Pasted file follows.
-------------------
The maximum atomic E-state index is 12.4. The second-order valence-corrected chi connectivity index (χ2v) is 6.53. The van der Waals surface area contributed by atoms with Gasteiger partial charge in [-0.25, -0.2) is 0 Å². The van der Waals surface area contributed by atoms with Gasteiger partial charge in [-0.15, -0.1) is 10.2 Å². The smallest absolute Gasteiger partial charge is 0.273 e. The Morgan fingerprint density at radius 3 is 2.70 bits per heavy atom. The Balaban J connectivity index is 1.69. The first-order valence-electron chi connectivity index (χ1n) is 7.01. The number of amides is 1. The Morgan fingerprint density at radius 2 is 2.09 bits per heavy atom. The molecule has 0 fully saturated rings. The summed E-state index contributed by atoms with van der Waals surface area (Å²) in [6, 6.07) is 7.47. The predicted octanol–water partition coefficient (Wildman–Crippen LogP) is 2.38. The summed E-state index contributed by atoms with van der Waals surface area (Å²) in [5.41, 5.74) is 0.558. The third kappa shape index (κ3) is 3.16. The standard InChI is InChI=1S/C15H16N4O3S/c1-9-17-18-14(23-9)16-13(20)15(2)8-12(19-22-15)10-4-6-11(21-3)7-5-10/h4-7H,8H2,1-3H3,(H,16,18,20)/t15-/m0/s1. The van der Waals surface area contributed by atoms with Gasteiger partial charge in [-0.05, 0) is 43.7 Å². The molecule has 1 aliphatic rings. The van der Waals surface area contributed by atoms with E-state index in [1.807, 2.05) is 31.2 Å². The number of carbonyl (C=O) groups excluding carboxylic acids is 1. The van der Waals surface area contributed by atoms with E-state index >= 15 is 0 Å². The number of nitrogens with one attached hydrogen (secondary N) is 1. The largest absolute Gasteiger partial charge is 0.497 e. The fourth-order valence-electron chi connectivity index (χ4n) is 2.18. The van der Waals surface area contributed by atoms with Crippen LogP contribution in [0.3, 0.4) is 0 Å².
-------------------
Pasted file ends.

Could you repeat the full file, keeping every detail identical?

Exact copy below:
The maximum atomic E-state index is 12.4. The second-order valence-corrected chi connectivity index (χ2v) is 6.53. The van der Waals surface area contributed by atoms with Gasteiger partial charge in [-0.25, -0.2) is 0 Å². The van der Waals surface area contributed by atoms with Gasteiger partial charge in [-0.15, -0.1) is 10.2 Å². The smallest absolute Gasteiger partial charge is 0.273 e. The Morgan fingerprint density at radius 3 is 2.70 bits per heavy atom. The Balaban J connectivity index is 1.69. The first-order valence-electron chi connectivity index (χ1n) is 7.01. The number of amides is 1. The Morgan fingerprint density at radius 2 is 2.09 bits per heavy atom. The molecule has 0 fully saturated rings. The summed E-state index contributed by atoms with van der Waals surface area (Å²) in [6, 6.07) is 7.47. The predicted octanol–water partition coefficient (Wildman–Crippen LogP) is 2.38. The summed E-state index contributed by atoms with van der Waals surface area (Å²) in [5.41, 5.74) is 0.558. The third kappa shape index (κ3) is 3.16. The standard InChI is InChI=1S/C15H16N4O3S/c1-9-17-18-14(23-9)16-13(20)15(2)8-12(19-22-15)10-4-6-11(21-3)7-5-10/h4-7H,8H2,1-3H3,(H,16,18,20)/t15-/m0/s1. The van der Waals surface area contributed by atoms with Gasteiger partial charge in [-0.05, 0) is 43.7 Å². The molecule has 1 aliphatic rings. The van der Waals surface area contributed by atoms with E-state index in [1.807, 2.05) is 31.2 Å². The number of carbonyl (C=O) groups excluding carboxylic acids is 1. The van der Waals surface area contributed by atoms with E-state index >= 15 is 0 Å². The number of nitrogens with one attached hydrogen (secondary N) is 1. The largest absolute Gasteiger partial charge is 0.497 e. The fourth-order valence-electron chi connectivity index (χ4n) is 2.18. The van der Waals surface area contributed by atoms with Crippen LogP contribution in [0.3, 0.4) is 0 Å².